R&D key to success for Ionic

David Jennings, CEO of UAP, explains the drivers behind the launch of a new ultra-secure electronic lock and how a focus on the customer experience has shaped its development.

Smart technology is rapidly filtering through all our lives, with people of all ages turning to smart home devices, a trend largely driven by the pandemic which forced everyone to actively engage with online tools.

This shift in consumer behaviour has accelerated demand for smart door locks with consumers now faced with a variety of options. UAP, like many other manufacturers, has stepped into the smart market – but our journey began five years ago.

What followed was extensive research, planning and testing aimed at developing a concept unlike any others.

Avoiding risks

We began by researching customers priorities and how to provide the best possible experience. From the outset, we disregarded biometrics such as fingerprint readers as they could cause a host of problems.

Say for example, a homeowner was carrying a bag of shopping on a cold and rainy day. Having to put the bags down at their door, remove the gloves and get a fingerprint reader to work spells hassle.

There is also a risk of the reader not recognising the print or the technology shutting down if it gets too hot.

The other major concern was security. You only need to do a Google search to see that hackers can steal digital fingerprints and other biometric data. And once your biometric data is stolen then you can’t simply change it – it is lost forever and that means your security is also jeopardised for the long term.

Prioritising needs

We then sought to find out what features would matter the most to customers. We learned that security, ease of use, speed, reliability and flexibility were all essential.

People want to be able to shut their door and for it to automatically lock, without having to lift a lever and turn a key. They want a choice of tools for locking, and the process needs to be audible, so it is clear the door is secure. At the same time we learned that in some instances, the consumer may want to reduce or extend the time it takes the door to lock, if for example, they had forgotten something in the house.

If the door lock is operated using a smartphone app, that needs to be simple too. And the app must offer the flexibility demanded by customers such as enabling friends or family to operate the lock.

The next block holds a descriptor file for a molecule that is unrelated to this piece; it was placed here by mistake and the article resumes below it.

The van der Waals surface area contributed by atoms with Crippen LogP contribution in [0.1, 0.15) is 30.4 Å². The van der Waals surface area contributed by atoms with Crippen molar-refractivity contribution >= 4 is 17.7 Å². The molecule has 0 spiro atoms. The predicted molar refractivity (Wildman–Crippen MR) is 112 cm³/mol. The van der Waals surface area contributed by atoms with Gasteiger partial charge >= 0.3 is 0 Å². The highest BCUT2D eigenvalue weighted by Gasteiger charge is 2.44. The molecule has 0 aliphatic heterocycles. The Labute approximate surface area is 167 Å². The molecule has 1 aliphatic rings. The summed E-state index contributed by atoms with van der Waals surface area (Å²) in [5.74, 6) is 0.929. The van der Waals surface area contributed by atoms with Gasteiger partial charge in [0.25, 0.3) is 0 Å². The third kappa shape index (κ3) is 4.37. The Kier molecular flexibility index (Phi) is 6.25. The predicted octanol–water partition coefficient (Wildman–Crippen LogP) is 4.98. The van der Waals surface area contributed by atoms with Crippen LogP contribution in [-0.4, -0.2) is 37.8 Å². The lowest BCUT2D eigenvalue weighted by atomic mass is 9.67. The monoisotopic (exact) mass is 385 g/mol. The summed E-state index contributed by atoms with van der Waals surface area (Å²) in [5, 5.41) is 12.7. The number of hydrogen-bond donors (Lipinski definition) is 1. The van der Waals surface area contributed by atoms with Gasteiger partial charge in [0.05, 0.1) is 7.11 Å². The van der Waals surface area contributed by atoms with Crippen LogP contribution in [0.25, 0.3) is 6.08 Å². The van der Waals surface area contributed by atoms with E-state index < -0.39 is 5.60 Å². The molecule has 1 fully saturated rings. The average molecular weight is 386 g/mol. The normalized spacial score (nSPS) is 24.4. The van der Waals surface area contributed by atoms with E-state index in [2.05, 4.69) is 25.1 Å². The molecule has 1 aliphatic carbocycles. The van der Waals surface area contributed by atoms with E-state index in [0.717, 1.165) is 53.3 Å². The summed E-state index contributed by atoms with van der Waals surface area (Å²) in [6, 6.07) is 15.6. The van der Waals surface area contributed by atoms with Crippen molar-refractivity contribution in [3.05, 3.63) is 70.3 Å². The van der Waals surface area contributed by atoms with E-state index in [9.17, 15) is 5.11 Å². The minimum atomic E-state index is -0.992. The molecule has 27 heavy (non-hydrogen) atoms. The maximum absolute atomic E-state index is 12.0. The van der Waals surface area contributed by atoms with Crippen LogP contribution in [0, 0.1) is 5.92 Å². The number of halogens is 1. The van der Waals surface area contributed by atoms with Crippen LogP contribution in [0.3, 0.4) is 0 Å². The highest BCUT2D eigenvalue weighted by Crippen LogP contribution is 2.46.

Regarding security, we recognised that some people were worried about keyless car theft and shared similar concerns about an electronic door lock. To address this, we needed to develop technology that would make the key fobs ultra-secure.

Meeting consumer demand

Armed with our research and a clear picture of how we could improve the customer experience, we spent five years developing the Ionic. It is the first in a series of ‘smart’ products set to be launched under UAP’s Fullex Ai brand.

Simple to install and easy to use, the Ionic can be operated using a smartphone app, a fob, push button on the inside, or a thumb turn. When a consumer gets to the door, they simply press the handle down and walk in.

The time it takes for the lock to activate can be adjusted to suit. The app can be used to set up new users and time settings, allowing one off access for tradespeople or regular access for cleaners or carers for example.

Security is enhanced through face recognition, which builds additional authentication into the app. The fobs have been manufactured in a way that prevents them from being cloned and the lock itself holds no data with the user’s own phone controlling the system rather than a server.

To make the Ionic as reliable as possible, we based it on the Fullex Crimebeater lock which has a proven track record. The electronics have been developed by a specialist manufacturer in Europe and every printed circuit board is tested multiple times before being shipped to the UK for assembly.

The research and insights we have gained on the customer experience have enabled us to develop a unique, patented design, one that we believe could become a standard for all electronic multipoint locks.